Oh My Guardianisticity!

He’s been mixing with the wrong people:

“Our supporters and our country has had a long time suffering in terms of football. […] Our country has been through some difficult moments recently in terms of unity but sport has the power to unite — and football in particular has the power to do that.” — England manager Gareth Southgate, BBC Sport, 10vii2018.


Elsewhere other-engageable:

Oh My Guardian #6 — the latest in the award-winning series
All posts interrogating issues around the Guardian-reading community and its affiliates
Ex-term-in-ate! — interrogating arguably the keyliest and coreliest Guardianista phrase
All posts interrogating issues around “in terms of”

Performativizing Papyrocentricity #41

Papyrocentric Performativity Presents:

Touring the TowerPhysics in Minutes: 200 key concepts explained in an instant, Giles Sparrow (Quercus 2014)

Living with Rainbows – Miller’s Field Guide: Glass, Judith Miller (Octopus 2015)

Men on the Margins – Edgelands: Journeys into England’s True Wilderness, Paul Farley and Michael Symmons Roberts (Chivers 2011)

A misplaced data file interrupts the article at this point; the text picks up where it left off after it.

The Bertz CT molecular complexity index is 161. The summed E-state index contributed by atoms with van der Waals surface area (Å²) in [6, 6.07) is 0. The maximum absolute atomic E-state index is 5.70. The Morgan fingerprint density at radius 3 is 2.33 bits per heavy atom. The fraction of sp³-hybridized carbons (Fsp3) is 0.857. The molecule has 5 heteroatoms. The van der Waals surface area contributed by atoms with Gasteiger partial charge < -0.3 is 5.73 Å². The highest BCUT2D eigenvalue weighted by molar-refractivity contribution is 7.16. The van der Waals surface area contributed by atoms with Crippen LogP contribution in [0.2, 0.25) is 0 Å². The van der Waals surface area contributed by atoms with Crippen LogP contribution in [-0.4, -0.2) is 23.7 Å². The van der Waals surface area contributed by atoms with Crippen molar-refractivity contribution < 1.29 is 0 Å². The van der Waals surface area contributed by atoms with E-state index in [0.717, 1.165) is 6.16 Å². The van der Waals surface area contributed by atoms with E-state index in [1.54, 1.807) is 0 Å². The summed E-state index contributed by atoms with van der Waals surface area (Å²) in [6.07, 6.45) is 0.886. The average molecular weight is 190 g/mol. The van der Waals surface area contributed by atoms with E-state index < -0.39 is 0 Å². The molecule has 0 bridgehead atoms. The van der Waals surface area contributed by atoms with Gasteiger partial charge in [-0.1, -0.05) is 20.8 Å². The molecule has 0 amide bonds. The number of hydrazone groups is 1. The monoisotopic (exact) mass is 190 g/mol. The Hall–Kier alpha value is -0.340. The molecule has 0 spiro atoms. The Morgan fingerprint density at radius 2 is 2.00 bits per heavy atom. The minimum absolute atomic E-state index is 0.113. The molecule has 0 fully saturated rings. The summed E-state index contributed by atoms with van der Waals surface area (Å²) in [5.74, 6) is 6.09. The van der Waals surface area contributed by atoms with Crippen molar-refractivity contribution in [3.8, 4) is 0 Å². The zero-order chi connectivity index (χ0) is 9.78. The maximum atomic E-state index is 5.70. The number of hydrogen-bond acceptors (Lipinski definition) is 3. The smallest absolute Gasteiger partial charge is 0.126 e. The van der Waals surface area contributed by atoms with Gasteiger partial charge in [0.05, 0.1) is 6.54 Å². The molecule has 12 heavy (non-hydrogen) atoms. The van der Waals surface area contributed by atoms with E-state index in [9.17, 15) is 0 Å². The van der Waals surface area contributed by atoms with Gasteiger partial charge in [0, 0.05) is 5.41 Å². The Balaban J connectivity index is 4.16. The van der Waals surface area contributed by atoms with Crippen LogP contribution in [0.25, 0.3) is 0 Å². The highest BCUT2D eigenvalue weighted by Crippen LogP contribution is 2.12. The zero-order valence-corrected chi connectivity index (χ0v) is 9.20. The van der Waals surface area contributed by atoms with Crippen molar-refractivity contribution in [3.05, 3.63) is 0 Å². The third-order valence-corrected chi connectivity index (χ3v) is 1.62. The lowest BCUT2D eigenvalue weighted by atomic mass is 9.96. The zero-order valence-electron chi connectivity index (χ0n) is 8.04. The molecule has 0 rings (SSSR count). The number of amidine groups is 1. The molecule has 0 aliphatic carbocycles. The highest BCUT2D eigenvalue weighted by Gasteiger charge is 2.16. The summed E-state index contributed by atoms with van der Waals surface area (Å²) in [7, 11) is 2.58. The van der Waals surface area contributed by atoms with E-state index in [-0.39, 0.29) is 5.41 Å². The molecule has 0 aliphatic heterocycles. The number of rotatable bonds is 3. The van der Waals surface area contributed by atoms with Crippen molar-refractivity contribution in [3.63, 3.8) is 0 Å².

Sward and SorceryWatership Down, Richard Adams (1972) (posted @ Overlord of the Über-Feral)

Obscene ScreenNecro-Sluts from Satan’s Anus: Fifty Filthy Fester-Films to F*** You Up, Freak You Out and Feralize Your Fetidest Fantasies, Dr Joan Jay Jefferson (TransToxic Texts* 2015)


Or Read a Review at Random: RaRaR

(*TransToxic Texts is an infra-imprint of TransVisceral Books.)

Amble On

“The Rolling English Road” (1913), G.K. Chesterton

Before the Roman came to Rye or out to Severn strode,
The rolling English drunkard made the rolling English road.
A reeling road, a rolling road, that rambles round the shire,
And after him the parson ran, the sexton and the squire;
A merry road, a mazy road, and such as we did tread
The night we went to Birmingham by way of Beachy Head.

I knew no harm of Bonaparte and plenty of the Squire,
And for to fight the Frenchman I did not much desire;
But I did bash their baggonets because they came arrayed
To straighten out the crooked road an English drunkard made,
Where you and I went down the lane with ale-mugs in our hands,
The night we went to Glastonbury by way of Goodwin Sands.

His sins they were forgiven him; or why do flowers run
Behind him; and the hedges all strengthening in the sun?
The wild thing went from left to right and knew not which was which,
But the wild rose was above him when they found him in the ditch.
God pardon us, nor harden us; we did not see so clear
The night we went to Bannockburn by way of Brighton Pier.

My friends, we will not go again or ape an ancient rage,
Or stretch the folly of our youth to be the shame of age,
But walk with clearer eyes and ears this path that wandereth,
And see undrugged in evening light the decent inn of death;
For there is good news yet to hear and fine things to be seen,
Before we go to Paradise by way of Kensal Green.


“The Rolling English Road” at Wikipedia